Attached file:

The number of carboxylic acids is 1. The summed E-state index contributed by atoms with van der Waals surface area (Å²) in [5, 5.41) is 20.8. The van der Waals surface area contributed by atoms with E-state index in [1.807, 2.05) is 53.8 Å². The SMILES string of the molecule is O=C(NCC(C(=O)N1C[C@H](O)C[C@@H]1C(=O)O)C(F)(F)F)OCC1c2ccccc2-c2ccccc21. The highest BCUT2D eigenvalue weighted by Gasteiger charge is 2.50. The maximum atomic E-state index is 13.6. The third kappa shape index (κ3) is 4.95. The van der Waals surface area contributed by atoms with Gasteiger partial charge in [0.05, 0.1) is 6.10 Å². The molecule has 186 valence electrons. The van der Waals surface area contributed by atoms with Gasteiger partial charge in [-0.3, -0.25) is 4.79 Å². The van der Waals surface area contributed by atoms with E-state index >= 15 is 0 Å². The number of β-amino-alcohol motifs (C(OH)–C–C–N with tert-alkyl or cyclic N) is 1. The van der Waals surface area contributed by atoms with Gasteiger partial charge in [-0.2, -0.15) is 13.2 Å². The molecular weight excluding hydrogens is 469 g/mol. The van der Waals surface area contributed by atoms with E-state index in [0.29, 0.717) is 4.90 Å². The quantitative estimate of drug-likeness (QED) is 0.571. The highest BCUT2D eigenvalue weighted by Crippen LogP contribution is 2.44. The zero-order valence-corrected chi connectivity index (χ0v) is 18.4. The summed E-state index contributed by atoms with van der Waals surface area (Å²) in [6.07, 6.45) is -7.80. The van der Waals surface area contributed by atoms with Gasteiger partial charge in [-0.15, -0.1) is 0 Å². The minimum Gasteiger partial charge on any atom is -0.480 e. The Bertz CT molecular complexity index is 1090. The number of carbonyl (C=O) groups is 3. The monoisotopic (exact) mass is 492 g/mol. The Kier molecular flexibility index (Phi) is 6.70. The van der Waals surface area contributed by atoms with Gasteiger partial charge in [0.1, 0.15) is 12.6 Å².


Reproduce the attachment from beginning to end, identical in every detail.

The number of carboxylic acids is 1. The summed E-state index contributed by atoms with van der Waals surface area (Å²) in [5, 5.41) is 20.8. The van der Waals surface area contributed by atoms with E-state index in [1.807, 2.05) is 53.8 Å². The SMILES string of the molecule is O=C(NCC(C(=O)N1C[C@H](O)C[C@@H]1C(=O)O)C(F)(F)F)OCC1c2ccccc2-c2ccccc21. The highest BCUT2D eigenvalue weighted by Gasteiger charge is 2.50. The maximum atomic E-state index is 13.6. The third kappa shape index (κ3) is 4.95. The van der Waals surface area contributed by atoms with Gasteiger partial charge in [0.05, 0.1) is 6.10 Å². The molecule has 186 valence electrons. The van der Waals surface area contributed by atoms with Gasteiger partial charge in [-0.3, -0.25) is 4.79 Å². The van der Waals surface area contributed by atoms with E-state index >= 15 is 0 Å². The number of β-amino-alcohol motifs (C(OH)–C–C–N with tert-alkyl or cyclic N) is 1. The van der Waals surface area contributed by atoms with Gasteiger partial charge in [-0.2, -0.15) is 13.2 Å². The molecular weight excluding hydrogens is 469 g/mol. The van der Waals surface area contributed by atoms with E-state index in [0.29, 0.717) is 4.90 Å². The quantitative estimate of drug-likeness (QED) is 0.571. The highest BCUT2D eigenvalue weighted by Crippen LogP contribution is 2.44. The zero-order valence-corrected chi connectivity index (χ0v) is 18.4. The summed E-state index contributed by atoms with van der Waals surface area (Å²) in [6.07, 6.45) is -7.80. The van der Waals surface area contributed by atoms with Gasteiger partial charge in [-0.15, -0.1) is 0 Å². The minimum Gasteiger partial charge on any atom is -0.480 e. The Bertz CT molecular complexity index is 1090. The number of carbonyl (C=O) groups is 3. The monoisotopic (exact) mass is 492 g/mol. The Kier molecular flexibility index (Phi) is 6.70. The van der Waals surface area contributed by atoms with Gasteiger partial charge in [0.1, 0.15) is 12.6 Å².